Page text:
Mindfulness is an invaluable tool for teaching students how to concentrate on-stage, improve awareness in the practice room, play pain-free, and move on from disappointing auditions or performance experiences, writes Dr. Travis Baird

Pet image

Over the last 10 years, mindfulness has become one of the most popular techniques for improving concentration, moment-to-moment awareness, self-control, acceptance, and compassion. Although mindfulness is an ancient practice, recent research reinforces the hundreds of years of anecdotal evidence suggesting that a simple mindfulness practice can offer life-changing benefits.

Add any of the following mindfulness techniques into your daily teaching life and you’ll notice an increase in your capacity for calm, focused, fully-engaged teaching. Share these techniques with your students and they’ll notice the difference in their practice rooms, on-stage, and behind the audition curtain.

1. Take one mindful breath

Inhale slowly through the nose. Exhale slowly through the nose.

Simple, right? As you breathe, notice your body rising and falling with each inhale and exhale.

By bringing your attention to your breath, you return your attention to the present moment. Try beginning each lesson by guiding your students through one mindful breath.

2. Create time for silent reflection

After a student performs a movement of a sonata or concerto for you in a lesson, it’s tempting to jump in immediately and start teaching.

When we rush in this way, our students miss out on a crucial opportunity to observe how the performance went.

Notice what happens if you take 30 seconds for silent reflection before giving feedback. Invite your student to join you, taking time to consider what they observed during the performance. By creating this type of space, you and your students will remember more from each lesson and enjoy a calmer approach to long-term musical development.

3. Practice mindful listening

In mindfulness meditation, we observe when the mind has wandered away and gently guide it back to the object of focus. Often, we choose to focus on the breath.

In our practice rooms, many of us spend a large portion of each session daydreaming or thinking about an upcoming performance. Next time you practice, try intentionally observing each time your mind wanders away from the task at hand and gently guide it back to the music.

Share this practice technique with your students and they will quickly discover how much more efficiently they can practice. Their week-to-week improvement will skyrocket and you will enjoy having more focused, less distracted students.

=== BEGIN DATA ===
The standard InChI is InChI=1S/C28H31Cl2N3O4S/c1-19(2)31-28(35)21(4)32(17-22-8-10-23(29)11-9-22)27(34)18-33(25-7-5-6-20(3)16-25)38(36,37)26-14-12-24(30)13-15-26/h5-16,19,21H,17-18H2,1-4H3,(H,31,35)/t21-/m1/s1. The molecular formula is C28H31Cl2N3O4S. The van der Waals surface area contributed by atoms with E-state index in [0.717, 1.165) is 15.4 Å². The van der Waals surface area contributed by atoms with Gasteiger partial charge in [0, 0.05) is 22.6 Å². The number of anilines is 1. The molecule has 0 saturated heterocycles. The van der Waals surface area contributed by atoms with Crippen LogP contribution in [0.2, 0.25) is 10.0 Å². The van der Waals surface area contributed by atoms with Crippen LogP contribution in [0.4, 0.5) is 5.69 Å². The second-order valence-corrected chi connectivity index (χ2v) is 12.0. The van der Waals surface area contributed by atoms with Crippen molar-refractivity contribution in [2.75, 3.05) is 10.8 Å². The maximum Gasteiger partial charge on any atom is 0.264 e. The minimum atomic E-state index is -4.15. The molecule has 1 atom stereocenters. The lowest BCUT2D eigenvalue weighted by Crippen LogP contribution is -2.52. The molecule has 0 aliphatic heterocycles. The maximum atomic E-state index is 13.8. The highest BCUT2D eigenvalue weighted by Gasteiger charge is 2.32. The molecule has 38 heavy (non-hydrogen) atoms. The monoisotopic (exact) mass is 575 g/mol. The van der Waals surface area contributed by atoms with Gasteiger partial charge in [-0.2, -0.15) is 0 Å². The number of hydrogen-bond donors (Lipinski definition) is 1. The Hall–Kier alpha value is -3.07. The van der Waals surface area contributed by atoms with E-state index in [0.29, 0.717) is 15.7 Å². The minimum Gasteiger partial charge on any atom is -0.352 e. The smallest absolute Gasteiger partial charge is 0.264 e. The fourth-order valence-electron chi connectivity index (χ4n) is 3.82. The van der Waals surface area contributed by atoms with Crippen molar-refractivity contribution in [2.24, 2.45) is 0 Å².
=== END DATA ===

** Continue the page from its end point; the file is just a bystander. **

4. Practice mindful movement

When our students are more aware of how they move their bodies, they’re better able to make subtle-but-crucial technique adjustments, correct postural issues, and prevent injury.

However, developing body awareness can be tricky, especially for kids who are still growing.

Try taking a break in the middle of a lesson and invite your student to move through a single simple movement. For example, ask a young violinist to draw the bow up and down on an open string for several minutes. During that time, invite her to maintain focus on the movements of her right arm. Ask her to notice when her mind wanders away and gently guide her attention back to her bow arm.

It seems simple, but even the smallest breakthrough in body awareness can unlock new levels of technical prowess.

5. Re-focus during stressful moments

As music teachers, we are all familiar with the kind of stress that builds up during a long day of teaching. With numerous students to keep track of, lessons to prepare for, and endless administrative tasks, even the smallest push-back from a student can send us over the edge. As these stressful moments pile up, it can feel difficult to move on and re-focus your attention.

Next time a stressful moment arrives, take it as an opportunity to pause for 1-3 mindful breaths. Rather than reacting to the stimulus that the stress, we can respond mindfully, with compassionate awareness.

6. Keep it simple

Over the years, I’ve learned that I tend to over-complicate things when teaching. By simplifying my teaching and focusing on only the most necessary and important points, my students have demonstrated improved understanding and long-term improvement.

When teaching mindfulness, the same concept applies. When your attention wanders, simply bring it back to the present moment. To do that, you might notice your breath, or the sound of the music you’re creating, or how you feel. No matter what, the practice is simple: return to the present.

Mg 0151 square

Dr. Travis Baird is a mindfulness teacher and performance coach for musicians, helping educators and performers prioritize their goals, manage performance anxiety, and teach with joy. He is the founder of Dynamic Music Teacher, offering courses and workshops on performance preparation, productivity, and musician wellness.